You need only a part to suggest a whole
Published: August 3, 2012
The previous column introduced the topic of short-shorts, fiction rendered in a small space. But what happens when you start cutting down on words? What becomes of plot, character development and thematic depth? Obviously, some of what you can attain in a longer story is going to have to go. Forget the long landscape description, or the three scenes showing the grandmother’s slow decay from Parkinson’s. On the other hand, some treatments are particularly suited for the short run. One well-known form is the vignette.
The vignette started out by meaning a decorative border of vines around a page, then turned into what the vines enclosed, usually a page with an illustration. We now think of it as an illustrative scene, a literary sketch.
Look at this picture of two toddlers trying to play croquet: those huge mallets, the lawn sloping like a mountain, the ball headed for the bushes. This vignette, which I just began, will be called “Play Ball.” (Note to self: retitle!) It shows the seemingly innocent fun had by two tykes on a Sunday afternoon, with more than a hint of sibling rivalry. After two pages, the first child doesn’t just hit the second child’s ball; he takes it over.
As you can see, “Play Ball” isn’t a proper story with a beginning, middle, and end. It’s just a picture suggesting something beyond. The term “sketch” is all the more apt when you think of visual art, in which a sketch is the essential lines of a drawing, but not filled in.
One of the best practitioners of the vignette is the French author Colette, who wrote searching portraits of love and relationships. Take a look at “The Other Wife,” in which Marc is having lunch with his new wife, Alice, at an elegant restaurant when he spots his previous wife at a nearby table. Yet the focus is mainly on the dynamic between Alice and Marc, who dictates what table they sit at, what they order, and how much weight Alice is putting on.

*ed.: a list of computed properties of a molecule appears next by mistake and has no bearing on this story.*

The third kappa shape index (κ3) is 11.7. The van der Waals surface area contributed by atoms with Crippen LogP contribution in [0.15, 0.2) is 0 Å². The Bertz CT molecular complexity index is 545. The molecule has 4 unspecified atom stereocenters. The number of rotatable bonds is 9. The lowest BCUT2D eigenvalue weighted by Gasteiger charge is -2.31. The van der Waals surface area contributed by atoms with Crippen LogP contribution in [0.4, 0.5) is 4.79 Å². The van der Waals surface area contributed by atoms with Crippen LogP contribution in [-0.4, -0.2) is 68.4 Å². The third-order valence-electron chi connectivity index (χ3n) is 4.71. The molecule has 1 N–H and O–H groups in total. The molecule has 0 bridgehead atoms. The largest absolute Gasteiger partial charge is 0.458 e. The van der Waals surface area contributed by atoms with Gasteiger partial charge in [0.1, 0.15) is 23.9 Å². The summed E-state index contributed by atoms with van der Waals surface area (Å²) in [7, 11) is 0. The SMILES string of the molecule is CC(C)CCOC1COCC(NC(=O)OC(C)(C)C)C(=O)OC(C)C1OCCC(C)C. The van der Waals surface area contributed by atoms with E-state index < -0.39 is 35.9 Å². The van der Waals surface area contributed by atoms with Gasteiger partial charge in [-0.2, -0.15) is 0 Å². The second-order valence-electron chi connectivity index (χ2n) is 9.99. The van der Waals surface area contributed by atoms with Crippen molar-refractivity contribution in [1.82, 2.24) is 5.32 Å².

I could go on, but Colette won’t. She doesn’t need to. She makes her point through gestures, descriptions, and tone. Marc is older than Alice, “his thick hair, threaded here and there with white silk.” He dominates, yet nonchalantly, as if always used to getting his way. In which case, who is this woman at the other table, who somehow escaped his grasp? The few details are both alluring and enigmatic: “The woman in white, whose smooth, lustrous hair reflected the light from the sea in azure patches, was smoking a cigarette with her eyes half closed.”
If this woman, who seems so self-assured, rejected Marc, what does that imply about the prospects for the new marriage? For the first time, Alice entertains doubts about what she’s embarked upon. Here’s the last paragraph:
And as they were leaving, while Marc was paying the bill and asking for the chauffeur and about the route, she kept looking, with envy and curiosity, at the woman in white, this dissatisfied, this difficult, this superior . . .
[trans. Matthew Ward]
The end is suggestive rather than conclusive: here is a part to suggest the whole. With good vignettes, that’s all you need.
• • •
David Galef, the director of the creative-writing program at
Montclair State University, is a shameless eclectic, with more than a
dozen books out. His latest short-story collection, My Date With Neanderthal Woman, is available now.